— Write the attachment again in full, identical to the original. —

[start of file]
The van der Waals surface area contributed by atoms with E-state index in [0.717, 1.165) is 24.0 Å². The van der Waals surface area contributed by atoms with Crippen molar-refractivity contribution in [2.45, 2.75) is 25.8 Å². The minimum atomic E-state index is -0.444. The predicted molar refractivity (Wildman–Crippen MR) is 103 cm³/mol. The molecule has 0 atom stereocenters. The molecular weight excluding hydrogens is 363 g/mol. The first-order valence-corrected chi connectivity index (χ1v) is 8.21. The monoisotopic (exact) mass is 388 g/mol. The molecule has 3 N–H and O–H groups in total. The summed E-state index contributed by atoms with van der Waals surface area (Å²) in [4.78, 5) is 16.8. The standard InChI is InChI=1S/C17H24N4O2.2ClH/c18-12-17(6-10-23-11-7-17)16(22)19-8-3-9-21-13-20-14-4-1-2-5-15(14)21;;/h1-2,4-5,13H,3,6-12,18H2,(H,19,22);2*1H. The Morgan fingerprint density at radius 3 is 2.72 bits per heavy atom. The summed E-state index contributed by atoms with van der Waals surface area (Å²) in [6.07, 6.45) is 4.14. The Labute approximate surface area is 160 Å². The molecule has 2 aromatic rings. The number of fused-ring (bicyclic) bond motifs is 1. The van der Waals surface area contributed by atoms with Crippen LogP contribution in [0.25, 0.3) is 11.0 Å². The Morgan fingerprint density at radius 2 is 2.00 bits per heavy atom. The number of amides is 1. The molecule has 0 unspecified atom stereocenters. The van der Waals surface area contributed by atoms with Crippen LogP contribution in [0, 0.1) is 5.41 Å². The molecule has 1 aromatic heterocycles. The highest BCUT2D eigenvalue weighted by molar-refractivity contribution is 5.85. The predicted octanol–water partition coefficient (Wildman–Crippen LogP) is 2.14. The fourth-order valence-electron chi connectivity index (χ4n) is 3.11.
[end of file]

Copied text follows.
The van der Waals surface area contributed by atoms with E-state index in [0.717, 1.165) is 24.0 Å². The van der Waals surface area contributed by atoms with Crippen molar-refractivity contribution in [2.45, 2.75) is 25.8 Å². The minimum atomic E-state index is -0.444. The predicted molar refractivity (Wildman–Crippen MR) is 103 cm³/mol. The molecule has 0 atom stereocenters. The molecular weight excluding hydrogens is 363 g/mol. The first-order valence-corrected chi connectivity index (χ1v) is 8.21. The monoisotopic (exact) mass is 388 g/mol. The molecule has 3 N–H and O–H groups in total. The summed E-state index contributed by atoms with van der Waals surface area (Å²) in [4.78, 5) is 16.8. The standard InChI is InChI=1S/C17H24N4O2.2ClH/c18-12-17(6-10-23-11-7-17)16(22)19-8-3-9-21-13-20-14-4-1-2-5-15(14)21;;/h1-2,4-5,13H,3,6-12,18H2,(H,19,22);2*1H. The Morgan fingerprint density at radius 3 is 2.72 bits per heavy atom. The summed E-state index contributed by atoms with van der Waals surface area (Å²) in [6.07, 6.45) is 4.14. The Labute approximate surface area is 160 Å². The molecule has 2 aromatic rings. The number of fused-ring (bicyclic) bond motifs is 1. The van der Waals surface area contributed by atoms with Crippen LogP contribution in [0.25, 0.3) is 11.0 Å². The Morgan fingerprint density at radius 2 is 2.00 bits per heavy atom. The number of amides is 1. The molecule has 0 unspecified atom stereocenters. The van der Waals surface area contributed by atoms with Crippen LogP contribution in [0, 0.1) is 5.41 Å². The molecule has 1 aromatic heterocycles. The highest BCUT2D eigenvalue weighted by molar-refractivity contribution is 5.85. The predicted octanol–water partition coefficient (Wildman–Crippen LogP) is 2.14. The fourth-order valence-electron chi connectivity index (χ4n) is 3.11.